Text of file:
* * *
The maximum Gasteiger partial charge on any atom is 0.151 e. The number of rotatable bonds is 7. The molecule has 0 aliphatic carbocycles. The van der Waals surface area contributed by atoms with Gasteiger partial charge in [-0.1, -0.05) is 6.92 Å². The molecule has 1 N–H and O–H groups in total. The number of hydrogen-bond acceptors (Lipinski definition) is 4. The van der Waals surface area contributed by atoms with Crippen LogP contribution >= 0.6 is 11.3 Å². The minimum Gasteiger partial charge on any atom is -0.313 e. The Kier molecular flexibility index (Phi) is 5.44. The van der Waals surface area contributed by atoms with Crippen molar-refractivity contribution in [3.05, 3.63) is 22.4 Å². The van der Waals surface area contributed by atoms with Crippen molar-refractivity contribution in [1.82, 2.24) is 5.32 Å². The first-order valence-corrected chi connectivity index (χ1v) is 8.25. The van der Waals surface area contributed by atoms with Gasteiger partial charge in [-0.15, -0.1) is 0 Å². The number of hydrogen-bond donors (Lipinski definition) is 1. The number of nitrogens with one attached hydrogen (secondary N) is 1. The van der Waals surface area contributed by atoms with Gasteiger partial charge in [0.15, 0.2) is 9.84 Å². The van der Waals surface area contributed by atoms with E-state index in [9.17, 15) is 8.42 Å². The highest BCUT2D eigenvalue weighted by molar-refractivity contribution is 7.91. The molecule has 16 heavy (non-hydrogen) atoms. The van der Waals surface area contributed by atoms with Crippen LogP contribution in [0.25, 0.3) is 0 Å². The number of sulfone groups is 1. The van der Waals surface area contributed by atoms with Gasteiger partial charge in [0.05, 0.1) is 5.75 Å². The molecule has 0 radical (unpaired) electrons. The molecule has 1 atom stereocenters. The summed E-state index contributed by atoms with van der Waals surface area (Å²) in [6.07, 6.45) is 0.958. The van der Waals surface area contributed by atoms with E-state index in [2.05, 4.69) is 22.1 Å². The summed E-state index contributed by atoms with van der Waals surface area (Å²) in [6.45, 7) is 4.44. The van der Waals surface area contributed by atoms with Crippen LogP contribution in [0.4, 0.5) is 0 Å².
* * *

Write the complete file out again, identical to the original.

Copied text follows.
The maximum Gasteiger partial charge on any atom is 0.151 e. The number of rotatable bonds is 7. The molecule has 0 aliphatic carbocycles. The van der Waals surface area contributed by atoms with Gasteiger partial charge in [-0.1, -0.05) is 6.92 Å². The molecule has 1 N–H and O–H groups in total. The number of hydrogen-bond acceptors (Lipinski definition) is 4. The van der Waals surface area contributed by atoms with Crippen LogP contribution >= 0.6 is 11.3 Å². The minimum Gasteiger partial charge on any atom is -0.313 e. The Kier molecular flexibility index (Phi) is 5.44. The van der Waals surface area contributed by atoms with Crippen molar-refractivity contribution in [3.05, 3.63) is 22.4 Å². The van der Waals surface area contributed by atoms with Crippen molar-refractivity contribution in [1.82, 2.24) is 5.32 Å². The first-order valence-corrected chi connectivity index (χ1v) is 8.25. The van der Waals surface area contributed by atoms with Gasteiger partial charge in [-0.15, -0.1) is 0 Å². The number of hydrogen-bond donors (Lipinski definition) is 1. The number of nitrogens with one attached hydrogen (secondary N) is 1. The van der Waals surface area contributed by atoms with Gasteiger partial charge in [0.15, 0.2) is 9.84 Å². The van der Waals surface area contributed by atoms with E-state index in [9.17, 15) is 8.42 Å². The highest BCUT2D eigenvalue weighted by molar-refractivity contribution is 7.91. The molecule has 16 heavy (non-hydrogen) atoms. The van der Waals surface area contributed by atoms with Crippen LogP contribution in [0.25, 0.3) is 0 Å². The number of sulfone groups is 1. The van der Waals surface area contributed by atoms with Gasteiger partial charge in [0.05, 0.1) is 5.75 Å². The molecule has 0 radical (unpaired) electrons. The molecule has 1 atom stereocenters. The summed E-state index contributed by atoms with van der Waals surface area (Å²) in [6.07, 6.45) is 0.958. The van der Waals surface area contributed by atoms with E-state index in [2.05, 4.69) is 22.1 Å². The summed E-state index contributed by atoms with van der Waals surface area (Å²) in [6.45, 7) is 4.44. The van der Waals surface area contributed by atoms with Crippen LogP contribution in [0.4, 0.5) is 0 Å².